An Aleutian tern sits on its nest, with Mount St. Elias in the background. (Bob Armstrong | For the Juneau Empire)

An Aleutian tern sits on its nest, with Mount St. Elias in the background. (Bob Armstrong | For the Juneau Empire)

Visiting Yakutat for the Tern Festival

In early June, I had the privilege of participating in the Yakutat Tern Festival. This gave me the opportunity of visiting an area of Southeast that I’d never explored before (as well as meeting some new and interesting folks). There were only two familiar faces, one of which belonged to Linda Rosenthal; she was there as a visiting musical artist, and her violin wizardry kindly provided the introduction to my seminar!

From my little explorations, several natural history items stand out. Brown bears lived up to their reputation of being very common. In just over four days, I saw nine of them, at least one every day. Some were grazing in the meadows, including three young cubs whose mother was not in evidence but must have been somewhere nearby.

We saw several Caspian terns—huge (for a tern), with a big red bill and a raucous voice. Much more common are two smaller terns: the Arctic tern, which also nests in Juneau, and the Aleutian tern. Yakutat is reputed to be the southernmost nesting colony of the Aleutian species on mainland North America; this species also nests along the Aleutian chain and the coasts of western Alaska and eastern Russia.

The small terns look quite similar to each other, but the Aleutian tern has a distinguishing white forehead mark on its black cap; it also has a slightly shorter tail and a darker back, as well as a call that differs from that of the Arctic tern. Both species feed on small fishes and sometimes shrimp-like invertebrates. Both species are long-distance migrants: our familiar Arctic terns go all the way to Antarctica after the summer nesting season here, so they enjoy perpetual summer (when it is winter here, it’s summer down there, of course). The Aleutian tern migrates from here down the coast of eastern Asia to the seas around Indonesia. I wonder what they eat down there: tropical seas are usually said to be less productive than high-latitude waters, which is why our humpback whales come up here from their winter quarters in Hawaii.

Because they usually nest on the ground on sparsely vegetated sandflats (Arctics reportedly in slightly more open areas than Aleutians), both species are too easily subject to disturbances that ruin their nesting attempts — humans and their dogs can have devastating effects on a whole colony of terns. Of course, wily predators such as ravens are eager eaters of eggs; coyotes (and foxes is some areas) like both eggs and adults if they can get them. Sometimes a whole colony deserts a traditional nesting area and goes elsewhere, and sometimes the whole group just gets wiped out. So little is currently known about Aleutian terns that the loss or reduction of known colonies raises concern about the population status of the species, so studies are now underway in Alaska to discover if the birds have established new colonies to replace the lost ones.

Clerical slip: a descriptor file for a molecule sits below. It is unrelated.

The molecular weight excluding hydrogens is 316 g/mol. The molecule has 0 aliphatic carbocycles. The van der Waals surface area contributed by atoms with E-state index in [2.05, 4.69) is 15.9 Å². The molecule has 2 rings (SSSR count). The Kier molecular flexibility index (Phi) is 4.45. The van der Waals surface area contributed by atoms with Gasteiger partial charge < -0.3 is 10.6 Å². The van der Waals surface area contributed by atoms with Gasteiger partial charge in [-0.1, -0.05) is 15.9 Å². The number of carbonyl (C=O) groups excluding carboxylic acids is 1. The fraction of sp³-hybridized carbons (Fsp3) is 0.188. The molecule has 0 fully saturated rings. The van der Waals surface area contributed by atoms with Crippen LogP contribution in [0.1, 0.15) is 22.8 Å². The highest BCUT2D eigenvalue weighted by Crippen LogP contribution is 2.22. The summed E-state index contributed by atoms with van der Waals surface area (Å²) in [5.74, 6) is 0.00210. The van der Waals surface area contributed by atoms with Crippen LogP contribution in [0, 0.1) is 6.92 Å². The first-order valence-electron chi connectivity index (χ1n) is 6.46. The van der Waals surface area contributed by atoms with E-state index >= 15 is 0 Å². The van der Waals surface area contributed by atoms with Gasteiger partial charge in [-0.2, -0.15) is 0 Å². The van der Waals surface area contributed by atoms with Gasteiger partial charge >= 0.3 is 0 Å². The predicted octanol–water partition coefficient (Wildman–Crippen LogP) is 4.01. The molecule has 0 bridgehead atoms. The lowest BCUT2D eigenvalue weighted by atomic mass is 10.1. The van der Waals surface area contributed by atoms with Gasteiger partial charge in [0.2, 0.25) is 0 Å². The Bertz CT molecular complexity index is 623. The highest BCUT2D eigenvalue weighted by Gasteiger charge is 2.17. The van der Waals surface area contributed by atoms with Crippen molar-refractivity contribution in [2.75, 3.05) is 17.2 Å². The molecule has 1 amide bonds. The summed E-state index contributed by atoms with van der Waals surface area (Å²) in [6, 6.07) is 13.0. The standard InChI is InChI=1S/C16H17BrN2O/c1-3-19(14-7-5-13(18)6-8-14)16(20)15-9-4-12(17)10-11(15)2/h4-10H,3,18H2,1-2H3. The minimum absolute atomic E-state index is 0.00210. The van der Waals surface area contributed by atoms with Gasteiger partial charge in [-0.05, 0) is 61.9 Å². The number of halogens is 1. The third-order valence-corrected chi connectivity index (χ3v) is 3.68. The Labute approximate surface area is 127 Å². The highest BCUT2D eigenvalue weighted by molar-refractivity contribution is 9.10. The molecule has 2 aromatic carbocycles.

We saw several parasitic jaegers (in German, jaeger means “hunter”), harassing gulls that were actively fishing. Jaegers are kleptoparasites, stealing prey from other birds that catch prey for themselves. One jaeger dove repeatedly at a small gull that held a just-caught fish, following every evasive action of the gull, until the gull finally gave up and the jaeger got the fish. Parasitic jaegers nest on the tundra up north, where they are quite capable of catching their own prey; their kleptoparasitic habits are exercised chiefly on migration and in winter.

In among the several kinds of gulls were black-legged kittiwakes, which resemble gulls but technically are not gulls. I seldom see them in Juneau, although they nest in Glacier Bay. Kittiwakes are typically cliff-nesters, but the Yakutat forelands do not offer many cliffs, so these individuals may nest across the bay near the glacier or perhaps they are non-breeders.

Other sightings that provoked thought include the observation of large differences among beaches in the animal remains that were left by a receding tide. One large sandy beach yielded shells and claws of Dungeness crabs and the shells of razor clams. Another had some mussels and clam shells (more like many Juneau beaches). And one had nothing at all except one long-dead sea star—that seemed very odd.

On one large sandflat there were moonworts growing among other sparsely distributed plants. Moonworts are rather peculiar fern relatives about which relatively little is known. Recent research has found two new species of moonwort in Southeast (I was told that Yakutat is one place where they live), but for those of us who are not specialists, they look very much alike.

We found a small colony of cliff swallows, which stick their gourd-shaped mud nests to rocky cliffs or the sides of buildings and I-beams under bridges. From almost every nest opening peered the face of an adult bird, while other adults flew back and forth, sometimes delivering a tasty morsel to the nest occupant. We inferred that one adult was incubating eggs or brooding very small chicks while the other adult of the pair went hunting. Male and female cliff swallows equally share the parental tasks of incubation and feeding chicks.

Barn swallows were tending their nests too, and every morning brought a chorus of bird song from several species of sparrow and warbler, especially in the alder and willow thickets. Worth getting up for!


• Mary F. Willson is a retired professor of ecology.


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